Did you know that research has suggested that we only retain 25% to 50% of what we hear? That makes listening skills for musicians all the more important, especially if you are to learn from what you hear. Listening to music to learn an instrument is an often neglected part of music education, yet probably the most important aspect.
Listening to your inner self is just as important for musicians. If you connect to your own sounds and listen to your subconscious voice, you may even learn something that has the power to heal.
But first! Yes, we know Halloween is over but we couldn’t resist just one more paranormal post!
Do you have access to a foreboding choir, cathedral organ or mournful violin sound? Then you have what you need to create some morbid melodies and apparitional audio! We love the fact that Halloween brings out the creepy crawlies in music—and the fun! We’ve already given you quite a few suggestions for writing your own Halloween horror music. Here, we give you seven more simple suggestions to create a convincingly scary song to creep out your neighbor’s kids all year round!
Do you want even more ways to make music mysterious? Then learn from the master of horror scores, John Carpenter! One of the best-known horror theme songs is Carpenter’s “Halloween” theme. Piano with Willie breaks down and analyzes this terrifying tune.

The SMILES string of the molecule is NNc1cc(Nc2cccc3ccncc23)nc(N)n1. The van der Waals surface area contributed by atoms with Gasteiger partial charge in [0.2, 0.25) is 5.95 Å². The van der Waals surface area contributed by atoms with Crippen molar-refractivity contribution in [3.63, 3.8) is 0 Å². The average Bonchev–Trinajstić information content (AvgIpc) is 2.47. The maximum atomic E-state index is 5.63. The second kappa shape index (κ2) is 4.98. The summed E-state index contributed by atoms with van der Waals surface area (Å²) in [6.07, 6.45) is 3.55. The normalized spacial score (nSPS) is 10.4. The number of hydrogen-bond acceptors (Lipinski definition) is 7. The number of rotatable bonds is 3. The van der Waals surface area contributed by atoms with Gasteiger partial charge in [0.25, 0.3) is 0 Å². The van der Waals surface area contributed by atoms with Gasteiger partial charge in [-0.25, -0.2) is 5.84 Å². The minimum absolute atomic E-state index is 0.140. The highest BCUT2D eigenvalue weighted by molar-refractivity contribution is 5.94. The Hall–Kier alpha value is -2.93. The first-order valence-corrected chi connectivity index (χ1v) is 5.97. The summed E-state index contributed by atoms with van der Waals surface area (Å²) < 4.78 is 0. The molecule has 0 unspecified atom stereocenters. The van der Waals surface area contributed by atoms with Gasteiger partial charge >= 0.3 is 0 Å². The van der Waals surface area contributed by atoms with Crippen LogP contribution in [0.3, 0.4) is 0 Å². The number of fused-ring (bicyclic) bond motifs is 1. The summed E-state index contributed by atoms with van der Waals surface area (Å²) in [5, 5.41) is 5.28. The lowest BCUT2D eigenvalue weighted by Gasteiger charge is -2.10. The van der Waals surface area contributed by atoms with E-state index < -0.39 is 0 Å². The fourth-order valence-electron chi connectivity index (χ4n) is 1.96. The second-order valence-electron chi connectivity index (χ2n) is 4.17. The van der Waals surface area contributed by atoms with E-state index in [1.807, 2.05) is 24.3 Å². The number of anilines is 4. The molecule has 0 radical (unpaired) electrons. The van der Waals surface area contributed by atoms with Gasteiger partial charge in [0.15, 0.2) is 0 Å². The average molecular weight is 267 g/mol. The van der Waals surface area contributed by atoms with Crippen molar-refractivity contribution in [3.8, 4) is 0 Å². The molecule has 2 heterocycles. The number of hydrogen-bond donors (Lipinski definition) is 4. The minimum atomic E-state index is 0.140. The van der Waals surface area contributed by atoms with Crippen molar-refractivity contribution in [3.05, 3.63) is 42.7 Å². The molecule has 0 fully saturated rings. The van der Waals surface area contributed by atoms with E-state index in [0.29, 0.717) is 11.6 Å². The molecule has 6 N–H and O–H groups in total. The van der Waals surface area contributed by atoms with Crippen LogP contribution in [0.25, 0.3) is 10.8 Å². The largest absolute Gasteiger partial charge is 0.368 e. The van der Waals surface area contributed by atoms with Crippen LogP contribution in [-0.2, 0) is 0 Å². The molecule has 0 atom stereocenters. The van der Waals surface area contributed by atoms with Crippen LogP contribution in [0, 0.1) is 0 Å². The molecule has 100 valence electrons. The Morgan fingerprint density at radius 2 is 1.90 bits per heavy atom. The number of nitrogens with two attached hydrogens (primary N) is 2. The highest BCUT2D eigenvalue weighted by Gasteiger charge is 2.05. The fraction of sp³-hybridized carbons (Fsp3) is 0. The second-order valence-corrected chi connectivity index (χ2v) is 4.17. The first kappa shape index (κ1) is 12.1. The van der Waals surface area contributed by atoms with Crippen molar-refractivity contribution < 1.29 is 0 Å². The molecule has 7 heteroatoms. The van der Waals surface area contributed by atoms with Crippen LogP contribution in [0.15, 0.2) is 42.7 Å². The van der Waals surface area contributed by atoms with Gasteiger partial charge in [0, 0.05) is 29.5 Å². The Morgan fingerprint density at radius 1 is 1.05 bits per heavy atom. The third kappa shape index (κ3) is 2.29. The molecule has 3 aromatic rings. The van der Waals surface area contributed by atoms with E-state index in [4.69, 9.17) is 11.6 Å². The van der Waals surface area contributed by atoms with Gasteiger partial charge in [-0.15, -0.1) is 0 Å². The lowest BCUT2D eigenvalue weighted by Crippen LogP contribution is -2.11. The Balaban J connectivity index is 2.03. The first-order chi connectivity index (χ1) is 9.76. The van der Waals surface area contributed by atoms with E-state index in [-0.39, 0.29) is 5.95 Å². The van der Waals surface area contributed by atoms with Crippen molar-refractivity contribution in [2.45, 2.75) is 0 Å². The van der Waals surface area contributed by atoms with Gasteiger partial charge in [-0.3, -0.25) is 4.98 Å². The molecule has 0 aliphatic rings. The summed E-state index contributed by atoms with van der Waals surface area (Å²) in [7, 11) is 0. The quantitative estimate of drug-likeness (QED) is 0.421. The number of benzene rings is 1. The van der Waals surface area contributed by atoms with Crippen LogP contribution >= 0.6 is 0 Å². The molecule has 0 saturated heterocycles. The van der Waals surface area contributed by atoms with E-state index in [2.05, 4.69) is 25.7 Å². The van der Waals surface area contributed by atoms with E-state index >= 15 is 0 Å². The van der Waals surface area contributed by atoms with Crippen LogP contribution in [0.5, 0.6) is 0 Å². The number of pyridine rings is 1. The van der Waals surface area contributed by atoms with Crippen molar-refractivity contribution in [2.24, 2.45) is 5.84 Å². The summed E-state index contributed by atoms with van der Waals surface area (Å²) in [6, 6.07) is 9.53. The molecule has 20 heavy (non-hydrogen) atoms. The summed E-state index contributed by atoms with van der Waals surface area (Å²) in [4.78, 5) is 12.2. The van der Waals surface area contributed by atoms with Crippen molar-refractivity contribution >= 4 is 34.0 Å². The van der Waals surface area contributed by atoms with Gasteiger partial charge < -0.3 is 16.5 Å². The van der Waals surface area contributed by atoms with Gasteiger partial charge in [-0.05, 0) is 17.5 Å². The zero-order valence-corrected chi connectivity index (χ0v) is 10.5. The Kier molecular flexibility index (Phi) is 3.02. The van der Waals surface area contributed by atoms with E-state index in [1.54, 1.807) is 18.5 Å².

Do you want to make a John Carpenter-style Halloween theme but don’t have lots of time? Jason Read (“The Landlady”) shows you how to do it in two minutes!
Introduction to Ska Music
Have you ever listened to Ska Music? Chances are you have and didn’t even know it! Ska music originated with Jamaican performers who married calypso rhythms to blues chord progressions. It first became popular among mainstream audiences in the 1950s, predating the similar, well-known style of reggae and has undergone several transformations since its early years.
Want to learn more about this toe-tapping genre? Musical U offers a partial primer on this eclectic, groovy sound.
Ska was originally an exclusively black music genre. Black Girl Nerds gives you the history of Ska as part of the black culture of Jamaica.